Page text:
Relativism as a defense of tolerance and religious freedom

After having lived through and witnessed totalitarian oppression and the fall of the Soviet Union, Pope John Paul II strongly affirms the value of political democracy. Democracy “ensures the participation of citizens” and holds the governed accountable, and formalizes peaceful means of transition (Centesimus annus §46). Precisely because human freedom and dignity are protected in the democratic form of government, he points out the fatal mistake that is being made to defend democracy on spurious grounds – “Nowadays there is a tendency to claim that agnosticism and skeptical relativism are the philosophy and basic attitude which correspond to democratic forms of political life” (CA §46). People convinced of the truth are deemed unreliable, or worse, fanatical. But John Paul cautions that without a true standard, ideas can be easily manipulated and lead to totalitarian rule. He agrees that fanaticism is unbecoming for a democratic citizen, but this danger stems from an ideological cast of mind, in fact an unwillingness to face the truth, not from a conviction concerning the truth of human dignity.

In writing the Gospel of Life, John Paul calls this attempt to use relativism a “sinister” approach that opens up justification for the killing of the weak. Behind the attacks on life and the changing of a crime to a right, lies a cultural crisis “which generates skepticism in relation to the very foundation of knowledge and ethics, and which makes it increasingly difficult to grasp clearly the meaning of what man is, and the meaning of his rights and duties” (EV §11). And indeed we often hear as a justification of liberal abortion law the notion that no one can know when life begins, or that there are so many different opinions about it, none can be correct, or some more correct than others. All opinion is private opinion and cannot stand forth as true. We have despaired of reason itself.

Relativism is seen to be a way to bolster tolerance, peace, and civility. Readily admitting that crimes are committed in the name of truth, John Paul says that  “equally grave crimes and radical denials of freedom have also been committed and are still being committed in the name of ‘ethical relativism’” (EV §70). AT the German American conference some excellent papers were delivered on the intolerance of tolerance. Relativism is no guarantee of tolerance. The true basis for tolerance is precisely the dignity of the person, a truth that we must embrace. Jacques Maritain points out that the mistaken appeal to relativism as a defense of toleration fails to distinguish the subject or person who deserves our respect and the opinion they hold, which may be in error. Democracy “stands or falls with the values which it embodies and promotes.” It is a true crisis of democracy if it cannot give an account of or defend the values it seeks to live and promote.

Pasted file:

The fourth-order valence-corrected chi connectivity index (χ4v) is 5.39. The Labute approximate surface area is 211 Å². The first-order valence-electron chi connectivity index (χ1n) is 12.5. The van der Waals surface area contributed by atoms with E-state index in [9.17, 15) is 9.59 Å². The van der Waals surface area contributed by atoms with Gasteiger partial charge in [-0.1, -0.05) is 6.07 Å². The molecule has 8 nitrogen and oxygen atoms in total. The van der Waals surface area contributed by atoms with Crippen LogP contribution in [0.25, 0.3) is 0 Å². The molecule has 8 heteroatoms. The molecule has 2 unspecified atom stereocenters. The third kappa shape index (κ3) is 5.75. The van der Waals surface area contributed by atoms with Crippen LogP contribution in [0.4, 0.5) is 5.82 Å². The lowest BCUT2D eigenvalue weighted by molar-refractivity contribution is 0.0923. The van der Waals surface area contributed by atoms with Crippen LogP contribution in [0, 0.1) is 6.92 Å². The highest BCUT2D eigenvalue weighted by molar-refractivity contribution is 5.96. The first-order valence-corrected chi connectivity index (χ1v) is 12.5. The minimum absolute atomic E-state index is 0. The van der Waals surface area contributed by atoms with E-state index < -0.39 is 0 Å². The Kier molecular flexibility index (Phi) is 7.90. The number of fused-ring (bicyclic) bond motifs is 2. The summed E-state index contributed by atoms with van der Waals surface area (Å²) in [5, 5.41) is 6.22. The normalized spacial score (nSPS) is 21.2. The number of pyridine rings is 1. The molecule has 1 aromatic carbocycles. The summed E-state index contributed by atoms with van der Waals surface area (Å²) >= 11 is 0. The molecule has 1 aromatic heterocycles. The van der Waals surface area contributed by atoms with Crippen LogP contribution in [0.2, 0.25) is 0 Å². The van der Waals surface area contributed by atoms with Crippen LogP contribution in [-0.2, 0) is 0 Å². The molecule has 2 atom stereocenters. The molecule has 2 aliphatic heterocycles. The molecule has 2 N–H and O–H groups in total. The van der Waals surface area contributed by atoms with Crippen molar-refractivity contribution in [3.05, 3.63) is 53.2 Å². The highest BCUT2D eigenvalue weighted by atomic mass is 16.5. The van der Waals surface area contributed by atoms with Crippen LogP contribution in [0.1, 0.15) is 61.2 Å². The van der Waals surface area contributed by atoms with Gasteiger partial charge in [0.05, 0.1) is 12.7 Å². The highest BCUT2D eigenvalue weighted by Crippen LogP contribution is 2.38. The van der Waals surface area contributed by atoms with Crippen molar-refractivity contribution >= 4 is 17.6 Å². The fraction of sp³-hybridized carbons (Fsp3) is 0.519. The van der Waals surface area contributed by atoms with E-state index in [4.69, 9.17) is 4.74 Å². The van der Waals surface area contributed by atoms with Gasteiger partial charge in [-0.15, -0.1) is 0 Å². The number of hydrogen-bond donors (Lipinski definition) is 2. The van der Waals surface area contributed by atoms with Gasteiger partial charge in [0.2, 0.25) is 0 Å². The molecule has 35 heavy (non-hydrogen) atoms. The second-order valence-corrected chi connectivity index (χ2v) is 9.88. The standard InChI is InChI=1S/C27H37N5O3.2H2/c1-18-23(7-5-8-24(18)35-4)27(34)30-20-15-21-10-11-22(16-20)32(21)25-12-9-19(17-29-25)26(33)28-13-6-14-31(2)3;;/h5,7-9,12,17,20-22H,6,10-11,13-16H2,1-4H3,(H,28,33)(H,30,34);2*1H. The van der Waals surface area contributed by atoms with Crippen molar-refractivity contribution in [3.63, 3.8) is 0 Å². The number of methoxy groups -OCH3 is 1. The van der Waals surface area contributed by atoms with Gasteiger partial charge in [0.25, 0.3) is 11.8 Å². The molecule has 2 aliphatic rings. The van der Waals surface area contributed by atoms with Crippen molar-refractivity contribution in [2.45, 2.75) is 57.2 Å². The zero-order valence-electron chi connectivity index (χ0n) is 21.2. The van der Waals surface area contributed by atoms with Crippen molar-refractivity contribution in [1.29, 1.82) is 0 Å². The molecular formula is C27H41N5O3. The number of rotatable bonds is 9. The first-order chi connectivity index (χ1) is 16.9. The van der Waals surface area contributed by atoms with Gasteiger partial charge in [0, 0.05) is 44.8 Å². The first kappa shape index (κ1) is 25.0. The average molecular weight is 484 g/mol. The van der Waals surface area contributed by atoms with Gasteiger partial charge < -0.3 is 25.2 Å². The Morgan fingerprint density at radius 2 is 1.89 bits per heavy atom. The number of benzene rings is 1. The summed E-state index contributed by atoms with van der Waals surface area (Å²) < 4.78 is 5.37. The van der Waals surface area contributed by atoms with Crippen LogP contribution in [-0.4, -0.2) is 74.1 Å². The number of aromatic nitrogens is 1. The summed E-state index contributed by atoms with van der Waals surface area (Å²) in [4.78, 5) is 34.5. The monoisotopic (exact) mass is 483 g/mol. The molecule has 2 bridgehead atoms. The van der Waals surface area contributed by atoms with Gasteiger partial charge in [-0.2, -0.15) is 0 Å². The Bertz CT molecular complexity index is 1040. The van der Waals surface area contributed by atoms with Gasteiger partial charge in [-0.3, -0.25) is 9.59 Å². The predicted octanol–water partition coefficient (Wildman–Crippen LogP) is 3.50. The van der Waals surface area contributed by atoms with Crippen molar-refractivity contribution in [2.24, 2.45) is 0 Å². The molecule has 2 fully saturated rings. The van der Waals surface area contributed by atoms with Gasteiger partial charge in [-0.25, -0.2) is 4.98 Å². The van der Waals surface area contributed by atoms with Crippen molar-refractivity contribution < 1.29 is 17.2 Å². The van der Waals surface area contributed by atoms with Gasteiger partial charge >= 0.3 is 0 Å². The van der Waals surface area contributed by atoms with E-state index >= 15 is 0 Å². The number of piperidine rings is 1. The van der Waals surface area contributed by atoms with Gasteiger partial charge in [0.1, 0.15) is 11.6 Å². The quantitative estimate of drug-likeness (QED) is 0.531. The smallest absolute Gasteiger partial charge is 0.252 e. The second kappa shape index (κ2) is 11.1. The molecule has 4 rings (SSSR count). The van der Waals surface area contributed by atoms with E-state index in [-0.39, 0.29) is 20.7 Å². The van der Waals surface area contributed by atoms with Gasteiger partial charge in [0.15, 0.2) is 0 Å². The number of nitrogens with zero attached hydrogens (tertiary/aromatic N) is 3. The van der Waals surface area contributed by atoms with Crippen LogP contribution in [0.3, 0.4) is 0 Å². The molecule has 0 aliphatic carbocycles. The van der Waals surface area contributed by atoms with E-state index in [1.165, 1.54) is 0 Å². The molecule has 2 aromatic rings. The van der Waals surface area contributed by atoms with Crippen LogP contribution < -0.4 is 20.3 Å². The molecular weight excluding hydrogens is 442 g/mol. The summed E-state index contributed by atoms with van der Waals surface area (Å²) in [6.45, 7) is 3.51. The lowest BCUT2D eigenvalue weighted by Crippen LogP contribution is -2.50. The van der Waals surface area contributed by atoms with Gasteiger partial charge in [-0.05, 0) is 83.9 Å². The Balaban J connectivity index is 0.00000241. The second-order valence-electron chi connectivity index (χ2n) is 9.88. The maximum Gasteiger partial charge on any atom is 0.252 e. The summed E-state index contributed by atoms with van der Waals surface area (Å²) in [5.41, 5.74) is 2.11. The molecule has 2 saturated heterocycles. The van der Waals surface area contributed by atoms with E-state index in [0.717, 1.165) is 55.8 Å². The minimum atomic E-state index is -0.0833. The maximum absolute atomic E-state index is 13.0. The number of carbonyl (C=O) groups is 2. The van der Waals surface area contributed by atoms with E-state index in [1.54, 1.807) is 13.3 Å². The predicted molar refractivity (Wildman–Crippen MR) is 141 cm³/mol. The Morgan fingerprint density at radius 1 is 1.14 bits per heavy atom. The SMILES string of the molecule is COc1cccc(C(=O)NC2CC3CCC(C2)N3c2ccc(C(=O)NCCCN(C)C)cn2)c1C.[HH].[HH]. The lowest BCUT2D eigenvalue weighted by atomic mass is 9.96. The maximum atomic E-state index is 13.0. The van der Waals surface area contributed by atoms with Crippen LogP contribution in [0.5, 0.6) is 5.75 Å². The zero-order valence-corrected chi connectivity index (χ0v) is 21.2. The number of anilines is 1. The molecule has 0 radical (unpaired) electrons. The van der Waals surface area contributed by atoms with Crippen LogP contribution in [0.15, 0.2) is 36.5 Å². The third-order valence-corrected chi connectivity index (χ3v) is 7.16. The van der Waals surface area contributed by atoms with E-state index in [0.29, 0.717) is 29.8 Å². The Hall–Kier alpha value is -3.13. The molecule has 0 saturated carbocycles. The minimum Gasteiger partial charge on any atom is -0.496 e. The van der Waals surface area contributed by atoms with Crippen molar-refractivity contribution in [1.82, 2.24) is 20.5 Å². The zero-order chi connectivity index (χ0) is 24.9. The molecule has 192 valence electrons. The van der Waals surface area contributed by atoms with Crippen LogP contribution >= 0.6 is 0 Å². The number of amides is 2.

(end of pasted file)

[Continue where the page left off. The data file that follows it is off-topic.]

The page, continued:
The appeal to relativism ultimately neglects the very sign of human dignity, the presence of moral conscience. St. Thomas More is a witness to the “inalienable dignity of conscience.” And conscience is the basis for religious freedom, as we have explained in previous blogs. Pope John Paul II points to the great passage of Gaudium et spes on conscience: “the intimate center and sanctuary of a person, in which he or she is alone with God” (§16). But conscience thrives on truth, only makes sense on the basis of the power to seek truth and to live by truth. In fact, we say of Thomas More that he bore witness to the “primacy of truth over power.” Relativism would subvert the very basis for human dignity and the rationale for democracy..

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